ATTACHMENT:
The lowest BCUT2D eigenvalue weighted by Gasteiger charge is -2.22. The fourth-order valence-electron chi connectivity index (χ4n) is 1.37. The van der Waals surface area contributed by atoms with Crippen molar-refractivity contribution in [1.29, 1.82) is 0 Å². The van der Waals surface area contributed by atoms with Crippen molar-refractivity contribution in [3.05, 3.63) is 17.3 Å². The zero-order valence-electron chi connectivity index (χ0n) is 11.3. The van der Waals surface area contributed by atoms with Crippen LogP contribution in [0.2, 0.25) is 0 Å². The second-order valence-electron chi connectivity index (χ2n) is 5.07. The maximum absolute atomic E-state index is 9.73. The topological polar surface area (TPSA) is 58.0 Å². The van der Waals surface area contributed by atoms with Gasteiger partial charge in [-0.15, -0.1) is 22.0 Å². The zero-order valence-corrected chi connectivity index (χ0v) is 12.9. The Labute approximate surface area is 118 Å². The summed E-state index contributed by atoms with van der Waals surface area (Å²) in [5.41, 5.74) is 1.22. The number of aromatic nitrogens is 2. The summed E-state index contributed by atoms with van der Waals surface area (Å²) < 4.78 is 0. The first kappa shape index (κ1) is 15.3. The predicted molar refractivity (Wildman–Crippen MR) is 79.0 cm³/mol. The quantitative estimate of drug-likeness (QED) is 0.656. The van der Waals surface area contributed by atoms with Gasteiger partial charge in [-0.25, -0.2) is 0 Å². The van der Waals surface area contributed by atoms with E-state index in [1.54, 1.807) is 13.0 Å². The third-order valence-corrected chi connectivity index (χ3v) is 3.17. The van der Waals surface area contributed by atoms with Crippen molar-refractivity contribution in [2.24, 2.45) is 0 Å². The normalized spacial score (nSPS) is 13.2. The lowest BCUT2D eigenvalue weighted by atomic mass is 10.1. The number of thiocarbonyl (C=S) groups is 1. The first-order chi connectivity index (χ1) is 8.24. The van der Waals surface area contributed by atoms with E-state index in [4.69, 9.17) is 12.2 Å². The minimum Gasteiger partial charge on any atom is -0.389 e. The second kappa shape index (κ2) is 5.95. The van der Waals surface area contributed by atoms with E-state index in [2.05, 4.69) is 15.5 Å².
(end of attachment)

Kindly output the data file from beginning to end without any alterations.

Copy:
The lowest BCUT2D eigenvalue weighted by Gasteiger charge is -2.22. The fourth-order valence-electron chi connectivity index (χ4n) is 1.37. The van der Waals surface area contributed by atoms with Crippen molar-refractivity contribution in [1.29, 1.82) is 0 Å². The van der Waals surface area contributed by atoms with Crippen molar-refractivity contribution in [3.05, 3.63) is 17.3 Å². The zero-order valence-electron chi connectivity index (χ0n) is 11.3. The van der Waals surface area contributed by atoms with Crippen LogP contribution in [0.2, 0.25) is 0 Å². The second-order valence-electron chi connectivity index (χ2n) is 5.07. The maximum absolute atomic E-state index is 9.73. The topological polar surface area (TPSA) is 58.0 Å². The van der Waals surface area contributed by atoms with Gasteiger partial charge in [-0.15, -0.1) is 22.0 Å². The zero-order valence-corrected chi connectivity index (χ0v) is 12.9. The Labute approximate surface area is 118 Å². The summed E-state index contributed by atoms with van der Waals surface area (Å²) in [5.41, 5.74) is 1.22. The number of aromatic nitrogens is 2. The summed E-state index contributed by atoms with van der Waals surface area (Å²) < 4.78 is 0. The first kappa shape index (κ1) is 15.3. The predicted molar refractivity (Wildman–Crippen MR) is 79.0 cm³/mol. The quantitative estimate of drug-likeness (QED) is 0.656. The van der Waals surface area contributed by atoms with Gasteiger partial charge in [-0.25, -0.2) is 0 Å². The van der Waals surface area contributed by atoms with E-state index in [1.54, 1.807) is 13.0 Å². The third-order valence-corrected chi connectivity index (χ3v) is 3.17. The van der Waals surface area contributed by atoms with Crippen molar-refractivity contribution in [2.24, 2.45) is 0 Å². The normalized spacial score (nSPS) is 13.2. The lowest BCUT2D eigenvalue weighted by atomic mass is 10.1. The number of thiocarbonyl (C=S) groups is 1. The first-order chi connectivity index (χ1) is 8.24. The van der Waals surface area contributed by atoms with E-state index in [4.69, 9.17) is 12.2 Å². The minimum Gasteiger partial charge on any atom is -0.389 e. The second kappa shape index (κ2) is 5.95. The van der Waals surface area contributed by atoms with E-state index in [2.05, 4.69) is 15.5 Å².